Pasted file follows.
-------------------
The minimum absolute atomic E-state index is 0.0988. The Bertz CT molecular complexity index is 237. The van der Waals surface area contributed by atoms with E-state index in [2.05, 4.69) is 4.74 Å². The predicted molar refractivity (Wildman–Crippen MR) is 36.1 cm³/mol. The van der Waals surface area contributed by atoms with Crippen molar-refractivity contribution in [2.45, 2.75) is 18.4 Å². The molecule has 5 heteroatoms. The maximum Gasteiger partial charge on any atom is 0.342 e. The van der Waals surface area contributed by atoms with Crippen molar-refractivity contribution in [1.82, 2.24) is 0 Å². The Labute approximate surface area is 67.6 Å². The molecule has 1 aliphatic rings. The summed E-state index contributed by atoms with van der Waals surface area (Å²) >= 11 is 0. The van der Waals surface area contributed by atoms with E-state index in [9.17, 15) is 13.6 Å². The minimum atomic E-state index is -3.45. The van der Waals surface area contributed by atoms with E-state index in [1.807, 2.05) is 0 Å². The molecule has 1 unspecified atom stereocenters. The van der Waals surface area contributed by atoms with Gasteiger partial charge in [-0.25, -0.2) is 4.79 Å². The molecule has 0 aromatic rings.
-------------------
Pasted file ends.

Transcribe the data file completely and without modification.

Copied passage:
The minimum absolute atomic E-state index is 0.0988. The Bertz CT molecular complexity index is 237. The van der Waals surface area contributed by atoms with E-state index in [2.05, 4.69) is 4.74 Å². The predicted molar refractivity (Wildman–Crippen MR) is 36.1 cm³/mol. The van der Waals surface area contributed by atoms with Crippen molar-refractivity contribution in [2.45, 2.75) is 18.4 Å². The molecule has 5 heteroatoms. The maximum Gasteiger partial charge on any atom is 0.342 e. The van der Waals surface area contributed by atoms with Crippen molar-refractivity contribution in [1.82, 2.24) is 0 Å². The Labute approximate surface area is 67.6 Å². The molecule has 1 aliphatic rings. The summed E-state index contributed by atoms with van der Waals surface area (Å²) >= 11 is 0. The van der Waals surface area contributed by atoms with E-state index in [9.17, 15) is 13.6 Å². The minimum atomic E-state index is -3.45. The van der Waals surface area contributed by atoms with E-state index in [1.807, 2.05) is 0 Å². The molecule has 1 unspecified atom stereocenters. The van der Waals surface area contributed by atoms with Gasteiger partial charge in [-0.25, -0.2) is 4.79 Å². The molecule has 0 aromatic rings.